The situation has also been complicated by the fact that there are two deputy governorships, and the battle for the deputy governorship for monetary policy has also become a proxy for the battle for the deputy governorship with responsibility for financial stability. That position is not actually vacant. The incumbent is Sir John Gieve, a career civil servant with much Treasury experience. Sir John's has become a difficult tenure, as, to borrow another presidential catchphrase, he is where the buck stopped in the Northern Rock affair. Sir John's almost pitiful appearance before an aggressive Treasury Select Committee testified to that. However, Sir John shows no signs of resigning and he enjoys security of tenure as of statutory right until the end of 2010.
But Sir John has also fallen foul of the Shadow Chancellor, George Osborne. Mr Osborne is so keen to be shot of Sir John that he has suggested that Sir John be swapped to the monetary policy side, and replaced by a new deputy, probably parachuted in from the City. That is of a piece with the Conservative view that the role of the Bank of England in banking supervision needs to be basically restored, going further than the Government, the Financial Services Authority and the Bank itself did in their "tripartite" consultation paper, due to be followed up with a more definitive one later this month.
In a cheeky letter to Mr Darling, Mr Osborne called for someone "with significant experience of financial markets inside or outside the Bank" to replace Sir John. "At this time of turbulence in financial markets, and given the weaknesses that have now been exposed in the tripartite structure, I believe it is critical that we have someone with a real understanding of the City in this important job," Mr Osborne wrote.
That, however, may be tricky. The Government has announced the appointment of individuals as either "Deputy Governor (Monetary Policy)" or "Deputy Governor (Financial Stability.)" Removing a governor or deputy governor is probably beyond the reach of the Shadow Chancellor. The 1998 Bank of England Act says the Bank, with the consent of the Chancellor, may remove a person from office if it is satisfied that he has been absent from meetings of the Court for more than three months without its consent; or that he has become bankrupt; or that he is unable or unfit to discharge his functions as a member. The legislation isn't clear on whether a reshuffle of deputies is covered by those criteria.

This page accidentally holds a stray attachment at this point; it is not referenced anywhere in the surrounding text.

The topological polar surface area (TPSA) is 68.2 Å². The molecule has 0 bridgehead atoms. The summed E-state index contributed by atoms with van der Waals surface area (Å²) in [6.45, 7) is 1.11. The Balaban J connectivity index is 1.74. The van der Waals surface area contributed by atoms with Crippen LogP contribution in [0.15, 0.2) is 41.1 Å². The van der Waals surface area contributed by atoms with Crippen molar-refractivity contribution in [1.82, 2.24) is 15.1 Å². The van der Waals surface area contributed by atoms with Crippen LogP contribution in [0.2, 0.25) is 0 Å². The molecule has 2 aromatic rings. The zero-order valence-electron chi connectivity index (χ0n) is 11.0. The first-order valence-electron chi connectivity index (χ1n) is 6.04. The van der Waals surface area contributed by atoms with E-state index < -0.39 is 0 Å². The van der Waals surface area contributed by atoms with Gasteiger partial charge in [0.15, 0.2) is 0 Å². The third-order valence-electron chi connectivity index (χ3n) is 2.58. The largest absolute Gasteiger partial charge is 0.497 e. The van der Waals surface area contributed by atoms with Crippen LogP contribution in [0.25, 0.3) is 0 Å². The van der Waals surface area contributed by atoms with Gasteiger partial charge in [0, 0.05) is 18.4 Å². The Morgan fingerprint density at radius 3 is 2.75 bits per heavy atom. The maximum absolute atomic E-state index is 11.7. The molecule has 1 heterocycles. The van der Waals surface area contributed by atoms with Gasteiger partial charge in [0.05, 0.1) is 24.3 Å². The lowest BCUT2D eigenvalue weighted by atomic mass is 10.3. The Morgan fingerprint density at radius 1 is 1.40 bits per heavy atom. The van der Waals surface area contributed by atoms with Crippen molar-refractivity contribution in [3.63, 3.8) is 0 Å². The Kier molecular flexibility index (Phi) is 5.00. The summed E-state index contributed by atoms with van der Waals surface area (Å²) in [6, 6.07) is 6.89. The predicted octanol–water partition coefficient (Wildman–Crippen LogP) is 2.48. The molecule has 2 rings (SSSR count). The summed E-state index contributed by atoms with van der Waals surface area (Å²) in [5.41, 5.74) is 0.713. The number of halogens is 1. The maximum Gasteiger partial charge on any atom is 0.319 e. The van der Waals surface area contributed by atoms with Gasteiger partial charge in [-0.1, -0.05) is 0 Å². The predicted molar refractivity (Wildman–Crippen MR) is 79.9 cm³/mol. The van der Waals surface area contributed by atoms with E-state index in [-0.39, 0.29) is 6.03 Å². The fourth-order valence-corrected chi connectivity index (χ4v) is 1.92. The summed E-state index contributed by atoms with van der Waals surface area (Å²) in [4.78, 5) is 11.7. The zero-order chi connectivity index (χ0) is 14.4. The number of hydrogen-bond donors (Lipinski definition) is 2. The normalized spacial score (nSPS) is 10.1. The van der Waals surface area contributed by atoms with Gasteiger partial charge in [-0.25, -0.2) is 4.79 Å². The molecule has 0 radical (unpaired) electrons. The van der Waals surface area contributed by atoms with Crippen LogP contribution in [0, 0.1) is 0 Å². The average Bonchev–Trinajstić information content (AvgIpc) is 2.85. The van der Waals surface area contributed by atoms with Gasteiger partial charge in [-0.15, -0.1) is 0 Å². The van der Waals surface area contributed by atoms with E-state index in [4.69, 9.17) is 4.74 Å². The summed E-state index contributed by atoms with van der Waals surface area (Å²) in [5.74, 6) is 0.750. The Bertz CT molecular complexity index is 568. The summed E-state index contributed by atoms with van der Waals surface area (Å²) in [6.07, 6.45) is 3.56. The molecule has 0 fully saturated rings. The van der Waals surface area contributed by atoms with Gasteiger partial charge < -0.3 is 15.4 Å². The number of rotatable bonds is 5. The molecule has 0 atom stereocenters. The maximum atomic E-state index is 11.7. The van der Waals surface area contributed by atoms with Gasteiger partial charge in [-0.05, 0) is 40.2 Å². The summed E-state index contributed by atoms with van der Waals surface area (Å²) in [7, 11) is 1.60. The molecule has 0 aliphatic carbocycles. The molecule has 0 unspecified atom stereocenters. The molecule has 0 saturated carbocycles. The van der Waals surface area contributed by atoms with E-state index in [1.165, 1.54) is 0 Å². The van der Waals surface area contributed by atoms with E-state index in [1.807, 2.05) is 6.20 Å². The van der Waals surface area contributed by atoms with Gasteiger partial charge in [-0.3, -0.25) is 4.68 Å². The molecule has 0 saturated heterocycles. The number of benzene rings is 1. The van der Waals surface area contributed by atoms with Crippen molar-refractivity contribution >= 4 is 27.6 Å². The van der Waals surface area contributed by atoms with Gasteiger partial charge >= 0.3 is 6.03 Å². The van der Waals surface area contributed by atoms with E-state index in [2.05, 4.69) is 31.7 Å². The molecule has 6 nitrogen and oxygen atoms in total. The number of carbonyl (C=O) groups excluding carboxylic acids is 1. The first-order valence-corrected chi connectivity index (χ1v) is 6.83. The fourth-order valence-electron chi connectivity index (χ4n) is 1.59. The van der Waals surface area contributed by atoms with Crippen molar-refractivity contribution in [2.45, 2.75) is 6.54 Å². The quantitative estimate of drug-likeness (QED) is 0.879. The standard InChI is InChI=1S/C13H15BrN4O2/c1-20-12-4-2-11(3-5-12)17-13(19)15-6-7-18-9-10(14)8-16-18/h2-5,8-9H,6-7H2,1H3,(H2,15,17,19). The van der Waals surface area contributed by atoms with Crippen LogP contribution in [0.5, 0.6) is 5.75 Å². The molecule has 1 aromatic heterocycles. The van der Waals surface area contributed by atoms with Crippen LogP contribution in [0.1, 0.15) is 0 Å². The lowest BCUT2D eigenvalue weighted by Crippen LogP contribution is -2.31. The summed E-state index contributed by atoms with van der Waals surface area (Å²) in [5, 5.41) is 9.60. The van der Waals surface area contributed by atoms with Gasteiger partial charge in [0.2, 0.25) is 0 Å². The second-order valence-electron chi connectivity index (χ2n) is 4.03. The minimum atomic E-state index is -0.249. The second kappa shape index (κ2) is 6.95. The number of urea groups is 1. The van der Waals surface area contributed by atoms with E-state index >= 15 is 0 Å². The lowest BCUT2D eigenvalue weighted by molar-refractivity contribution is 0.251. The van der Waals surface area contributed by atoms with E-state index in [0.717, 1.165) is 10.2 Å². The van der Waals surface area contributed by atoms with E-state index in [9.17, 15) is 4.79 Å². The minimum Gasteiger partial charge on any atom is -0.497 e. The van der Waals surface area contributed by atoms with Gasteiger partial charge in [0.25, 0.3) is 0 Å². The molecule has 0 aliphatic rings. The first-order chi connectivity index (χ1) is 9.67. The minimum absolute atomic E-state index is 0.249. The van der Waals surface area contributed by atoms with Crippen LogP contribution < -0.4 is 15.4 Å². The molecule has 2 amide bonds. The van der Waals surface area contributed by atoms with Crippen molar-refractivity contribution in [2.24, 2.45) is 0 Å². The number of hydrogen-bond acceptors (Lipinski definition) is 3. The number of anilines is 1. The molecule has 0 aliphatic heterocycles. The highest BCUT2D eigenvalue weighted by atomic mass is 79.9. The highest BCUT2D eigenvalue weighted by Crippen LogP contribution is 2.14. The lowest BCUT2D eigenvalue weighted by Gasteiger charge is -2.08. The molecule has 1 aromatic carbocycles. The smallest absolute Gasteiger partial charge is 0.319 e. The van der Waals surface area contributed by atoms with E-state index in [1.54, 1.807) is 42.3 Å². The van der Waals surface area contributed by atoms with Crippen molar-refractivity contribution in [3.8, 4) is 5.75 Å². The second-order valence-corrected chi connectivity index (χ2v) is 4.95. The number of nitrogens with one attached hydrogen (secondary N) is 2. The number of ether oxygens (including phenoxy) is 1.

Recently, another possibility has arisen. The latest notion is that the Bank's guru on financial markets, Paul Tucker, either be made Deputy Governor for Financial Stability, with Sir John making way, or that he be made Deputy Governor for Monetary Policy, strengthening the markets expertise in the Bank's ruling troika. Mr Tucker, a member of the Monetary Policy Committee since 2002, is the Executive Director for Markets, at the sharp end of the credit crisis. Thus he combines markets and monetary experience. But, like most compromise candidates, he would also satisfy no one.
Some at the Bank profess themselves bewildered about the coverage of the battle for the Bank's bucket, while the Treasury says there is "nothing in it, really". Yet the bucket, in reality a central role in the economic life of the nation, is still lying there, more like Richard III's crown on Bosworth Field than any rusty old spittle-filled pitcher, the power waiting to be seized. Surely that's worth fighting over.Reuse content